- To lend more than $100,000
- To establish indebtedness through a mortgage
- That will not be performed during the promisor’s lifetime
- That authorize an agent or broker to lease, sell, or purchase property for more than a year
- That can only be completed in a year or more
- That promise to pay someone’s debt
- For the sale of property or lease of property for more than 12 months
These contracts don’t just need to be in writing – they must be written well and not be ambiguous. So, before signing any contract that your own San Francisco contract lawyer has not prepared, ensure that s/he goes through it first. And if they notice any unclear or unfair terms, they can have it rectified before you append your signature.
Is It Possible to Enforce an Oral Agreement?
Most contracts in California don’t have to be written to be enforceable. In the absence of a physical document, you can still present other admissible pieces of evidence and argue out your case in court. For instance, witnesses present when you signed the agreement might be instrumental to a ruling in your favor.
It is worth noting that proving a breach without documentation that proves the contract’s exact terms is never that easy. And it is often your word against the other party’s argument. That is why it is advisable to put any oral contract in writing and have the signatures of both parties in the document.
This makes it simpler for the jury to decide who failed to meet their end of the bargain. But remember to ask an employment law attorney in San Francisco to make sure that the written contract is binding.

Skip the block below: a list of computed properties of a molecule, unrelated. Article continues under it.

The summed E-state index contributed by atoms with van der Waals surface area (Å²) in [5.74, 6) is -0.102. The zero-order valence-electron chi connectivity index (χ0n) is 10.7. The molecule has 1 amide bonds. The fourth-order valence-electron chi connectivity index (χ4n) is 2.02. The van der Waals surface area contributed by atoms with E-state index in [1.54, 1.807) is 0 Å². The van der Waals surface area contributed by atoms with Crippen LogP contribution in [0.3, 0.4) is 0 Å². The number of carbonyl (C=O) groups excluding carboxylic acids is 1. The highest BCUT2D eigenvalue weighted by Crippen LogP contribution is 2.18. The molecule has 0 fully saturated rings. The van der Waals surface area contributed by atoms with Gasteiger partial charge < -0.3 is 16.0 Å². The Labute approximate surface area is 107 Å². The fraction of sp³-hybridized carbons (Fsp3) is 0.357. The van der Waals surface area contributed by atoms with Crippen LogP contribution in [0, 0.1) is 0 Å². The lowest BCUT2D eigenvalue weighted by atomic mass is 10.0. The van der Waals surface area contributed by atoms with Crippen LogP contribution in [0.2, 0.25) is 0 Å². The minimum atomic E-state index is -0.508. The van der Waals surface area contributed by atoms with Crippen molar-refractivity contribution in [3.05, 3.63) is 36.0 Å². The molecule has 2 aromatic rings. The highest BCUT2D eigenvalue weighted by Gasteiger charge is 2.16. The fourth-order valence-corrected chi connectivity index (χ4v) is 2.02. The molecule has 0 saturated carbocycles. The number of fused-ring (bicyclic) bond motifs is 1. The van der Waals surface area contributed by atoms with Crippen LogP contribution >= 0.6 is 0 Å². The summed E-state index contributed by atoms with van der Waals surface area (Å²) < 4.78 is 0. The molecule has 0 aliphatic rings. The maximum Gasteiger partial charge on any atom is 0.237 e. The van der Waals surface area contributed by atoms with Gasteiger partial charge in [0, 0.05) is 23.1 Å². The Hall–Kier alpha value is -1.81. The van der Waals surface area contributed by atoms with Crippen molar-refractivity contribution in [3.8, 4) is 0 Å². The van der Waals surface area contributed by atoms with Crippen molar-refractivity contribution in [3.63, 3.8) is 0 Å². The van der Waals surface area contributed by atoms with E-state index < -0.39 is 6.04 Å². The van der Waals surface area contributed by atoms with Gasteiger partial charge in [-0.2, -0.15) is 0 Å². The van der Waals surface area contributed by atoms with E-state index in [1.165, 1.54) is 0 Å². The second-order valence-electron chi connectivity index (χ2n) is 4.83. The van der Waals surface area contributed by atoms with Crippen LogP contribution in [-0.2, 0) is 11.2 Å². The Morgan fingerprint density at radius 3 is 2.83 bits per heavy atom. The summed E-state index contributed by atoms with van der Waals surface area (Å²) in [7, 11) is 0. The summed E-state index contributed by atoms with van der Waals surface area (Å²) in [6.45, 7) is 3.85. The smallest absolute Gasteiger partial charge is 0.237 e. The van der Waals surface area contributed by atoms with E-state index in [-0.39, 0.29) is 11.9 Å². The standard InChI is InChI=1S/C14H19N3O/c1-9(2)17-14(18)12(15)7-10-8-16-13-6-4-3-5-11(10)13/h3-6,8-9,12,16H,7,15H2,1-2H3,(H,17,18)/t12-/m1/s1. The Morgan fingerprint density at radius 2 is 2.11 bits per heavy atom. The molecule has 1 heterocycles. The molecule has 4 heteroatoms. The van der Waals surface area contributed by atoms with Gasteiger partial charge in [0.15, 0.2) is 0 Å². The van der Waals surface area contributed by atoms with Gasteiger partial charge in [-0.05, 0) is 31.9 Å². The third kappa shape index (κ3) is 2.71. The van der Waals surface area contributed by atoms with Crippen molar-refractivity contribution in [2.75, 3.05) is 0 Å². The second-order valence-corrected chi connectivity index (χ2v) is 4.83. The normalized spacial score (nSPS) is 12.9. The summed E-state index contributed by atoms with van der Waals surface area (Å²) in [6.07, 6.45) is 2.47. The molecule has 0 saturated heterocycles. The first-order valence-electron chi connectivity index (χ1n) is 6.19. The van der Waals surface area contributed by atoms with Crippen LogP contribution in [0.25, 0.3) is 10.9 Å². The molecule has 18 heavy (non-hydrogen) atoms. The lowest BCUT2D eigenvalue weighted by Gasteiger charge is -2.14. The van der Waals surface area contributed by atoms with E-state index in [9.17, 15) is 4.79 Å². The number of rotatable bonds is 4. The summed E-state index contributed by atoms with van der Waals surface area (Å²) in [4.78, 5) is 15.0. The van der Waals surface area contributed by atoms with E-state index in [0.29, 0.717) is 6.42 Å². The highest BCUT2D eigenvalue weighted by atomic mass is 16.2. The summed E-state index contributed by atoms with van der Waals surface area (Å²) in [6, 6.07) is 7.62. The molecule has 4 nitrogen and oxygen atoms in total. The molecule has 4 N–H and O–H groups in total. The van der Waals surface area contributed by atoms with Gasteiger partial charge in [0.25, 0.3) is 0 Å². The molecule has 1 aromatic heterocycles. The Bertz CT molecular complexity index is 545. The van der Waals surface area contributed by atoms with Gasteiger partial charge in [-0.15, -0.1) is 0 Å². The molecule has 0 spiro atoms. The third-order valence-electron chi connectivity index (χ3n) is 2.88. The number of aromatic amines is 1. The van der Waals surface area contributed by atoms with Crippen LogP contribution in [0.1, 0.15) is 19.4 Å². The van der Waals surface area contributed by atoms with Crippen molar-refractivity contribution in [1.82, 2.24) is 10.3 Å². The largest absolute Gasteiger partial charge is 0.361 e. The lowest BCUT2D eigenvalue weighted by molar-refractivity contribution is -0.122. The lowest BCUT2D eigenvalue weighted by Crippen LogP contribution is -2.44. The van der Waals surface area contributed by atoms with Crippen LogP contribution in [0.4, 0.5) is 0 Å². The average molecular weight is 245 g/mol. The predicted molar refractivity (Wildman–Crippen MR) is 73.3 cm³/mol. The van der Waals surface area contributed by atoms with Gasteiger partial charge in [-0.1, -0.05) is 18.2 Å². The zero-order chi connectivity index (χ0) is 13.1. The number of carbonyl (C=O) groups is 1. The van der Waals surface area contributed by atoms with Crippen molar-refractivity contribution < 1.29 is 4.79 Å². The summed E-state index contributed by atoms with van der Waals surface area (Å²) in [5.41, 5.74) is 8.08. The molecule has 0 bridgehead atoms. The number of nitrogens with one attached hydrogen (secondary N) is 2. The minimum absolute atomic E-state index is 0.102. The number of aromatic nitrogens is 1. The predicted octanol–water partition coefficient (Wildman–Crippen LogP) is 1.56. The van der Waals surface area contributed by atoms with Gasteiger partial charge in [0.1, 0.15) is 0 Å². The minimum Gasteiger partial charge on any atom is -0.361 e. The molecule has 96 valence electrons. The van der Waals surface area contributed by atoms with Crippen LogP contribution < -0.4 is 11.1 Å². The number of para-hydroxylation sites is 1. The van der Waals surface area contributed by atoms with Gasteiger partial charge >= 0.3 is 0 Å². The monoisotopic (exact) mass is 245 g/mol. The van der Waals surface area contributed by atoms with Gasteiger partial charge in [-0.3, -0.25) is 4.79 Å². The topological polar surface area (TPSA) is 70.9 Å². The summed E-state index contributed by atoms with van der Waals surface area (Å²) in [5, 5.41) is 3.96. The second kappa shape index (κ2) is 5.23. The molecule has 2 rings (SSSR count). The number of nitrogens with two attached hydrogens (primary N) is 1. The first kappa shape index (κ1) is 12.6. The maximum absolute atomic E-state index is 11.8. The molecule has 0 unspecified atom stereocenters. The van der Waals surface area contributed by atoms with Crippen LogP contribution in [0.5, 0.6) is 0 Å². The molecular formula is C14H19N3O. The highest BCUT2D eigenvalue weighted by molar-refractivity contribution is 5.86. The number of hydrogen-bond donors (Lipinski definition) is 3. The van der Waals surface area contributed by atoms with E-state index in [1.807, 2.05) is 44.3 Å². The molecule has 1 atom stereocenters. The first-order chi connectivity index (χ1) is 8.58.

What Should an Employment Contract Include?
A properly drafted employment contract saves the employer the trouble of legal liabilities and makes the employee feel secure. Employees need to make sure that the job description in the contract they are signing matches what they were interviewed for.
Before signing the employment contract, one should also ensure that the employment offer letter covers essential elements such as performance-based incentives and their effect on the hourly wage or salary and workers’ compensation.
You should also be aware of restrictive clauses such as confidentiality, non-compete, and non-solicitation. Reading through carefully ensures that you do not breach the agreement even after you change employers. Alternatively, a contract lawyer in San Francisco can break down the contract terms for you and help you avoid a lawsuit.
Skilled Legal Guidance for California Workers
Signing contracts is part and parcel of adult life. But if you want to get it right, it is advisable to always go into it with proper legal guidance. They will ensure that the contract in itself is binding and free from ambiguous clauses.
Avoid signing employment contracts that can cause you regrets later. Talk to the employment law attorneys at Geonetta & Frucht if you are anywhere in Northern California or the San Francisco Bay area. Talk to us at 415-433-4589 to schedule a free consultation.